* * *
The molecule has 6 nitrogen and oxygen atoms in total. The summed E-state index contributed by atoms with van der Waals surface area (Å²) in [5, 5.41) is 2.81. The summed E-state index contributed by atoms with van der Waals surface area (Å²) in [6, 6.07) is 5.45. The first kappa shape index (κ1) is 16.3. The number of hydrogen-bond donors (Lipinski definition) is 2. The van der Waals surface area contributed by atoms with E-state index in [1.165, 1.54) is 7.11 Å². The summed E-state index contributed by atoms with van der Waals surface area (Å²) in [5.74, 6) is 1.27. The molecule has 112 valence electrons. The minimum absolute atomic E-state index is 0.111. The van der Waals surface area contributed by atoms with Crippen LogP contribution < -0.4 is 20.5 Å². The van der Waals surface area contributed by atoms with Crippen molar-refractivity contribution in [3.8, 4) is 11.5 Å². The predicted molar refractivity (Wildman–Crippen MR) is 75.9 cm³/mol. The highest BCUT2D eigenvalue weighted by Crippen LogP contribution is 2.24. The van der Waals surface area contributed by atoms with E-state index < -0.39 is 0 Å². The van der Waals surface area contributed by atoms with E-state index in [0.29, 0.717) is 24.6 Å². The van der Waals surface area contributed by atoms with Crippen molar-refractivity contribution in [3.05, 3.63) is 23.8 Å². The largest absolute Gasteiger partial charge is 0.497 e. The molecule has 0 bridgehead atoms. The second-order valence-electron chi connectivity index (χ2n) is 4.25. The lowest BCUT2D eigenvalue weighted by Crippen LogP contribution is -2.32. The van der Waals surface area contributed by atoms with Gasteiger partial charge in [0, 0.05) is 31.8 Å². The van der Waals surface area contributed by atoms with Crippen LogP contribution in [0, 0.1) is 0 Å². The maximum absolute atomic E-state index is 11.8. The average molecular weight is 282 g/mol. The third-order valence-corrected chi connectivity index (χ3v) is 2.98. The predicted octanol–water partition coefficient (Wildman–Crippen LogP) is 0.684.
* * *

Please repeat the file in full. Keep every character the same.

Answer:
The molecule has 6 nitrogen and oxygen atoms in total. The summed E-state index contributed by atoms with van der Waals surface area (Å²) in [5, 5.41) is 2.81. The summed E-state index contributed by atoms with van der Waals surface area (Å²) in [6, 6.07) is 5.45. The first kappa shape index (κ1) is 16.3. The number of hydrogen-bond donors (Lipinski definition) is 2. The van der Waals surface area contributed by atoms with E-state index in [1.165, 1.54) is 7.11 Å². The summed E-state index contributed by atoms with van der Waals surface area (Å²) in [5.74, 6) is 1.27. The molecule has 112 valence electrons. The minimum absolute atomic E-state index is 0.111. The van der Waals surface area contributed by atoms with Crippen LogP contribution < -0.4 is 20.5 Å². The van der Waals surface area contributed by atoms with Crippen molar-refractivity contribution in [3.8, 4) is 11.5 Å². The predicted molar refractivity (Wildman–Crippen MR) is 75.9 cm³/mol. The highest BCUT2D eigenvalue weighted by Crippen LogP contribution is 2.24. The van der Waals surface area contributed by atoms with E-state index < -0.39 is 0 Å². The van der Waals surface area contributed by atoms with E-state index in [0.29, 0.717) is 24.6 Å². The van der Waals surface area contributed by atoms with Crippen molar-refractivity contribution in [3.05, 3.63) is 23.8 Å². The largest absolute Gasteiger partial charge is 0.497 e. The molecule has 0 bridgehead atoms. The second-order valence-electron chi connectivity index (χ2n) is 4.25. The lowest BCUT2D eigenvalue weighted by Crippen LogP contribution is -2.32. The van der Waals surface area contributed by atoms with Gasteiger partial charge in [0, 0.05) is 31.8 Å². The van der Waals surface area contributed by atoms with Crippen LogP contribution in [0, 0.1) is 0 Å². The maximum absolute atomic E-state index is 11.8. The average molecular weight is 282 g/mol. The third-order valence-corrected chi connectivity index (χ3v) is 2.98. The predicted octanol–water partition coefficient (Wildman–Crippen LogP) is 0.684.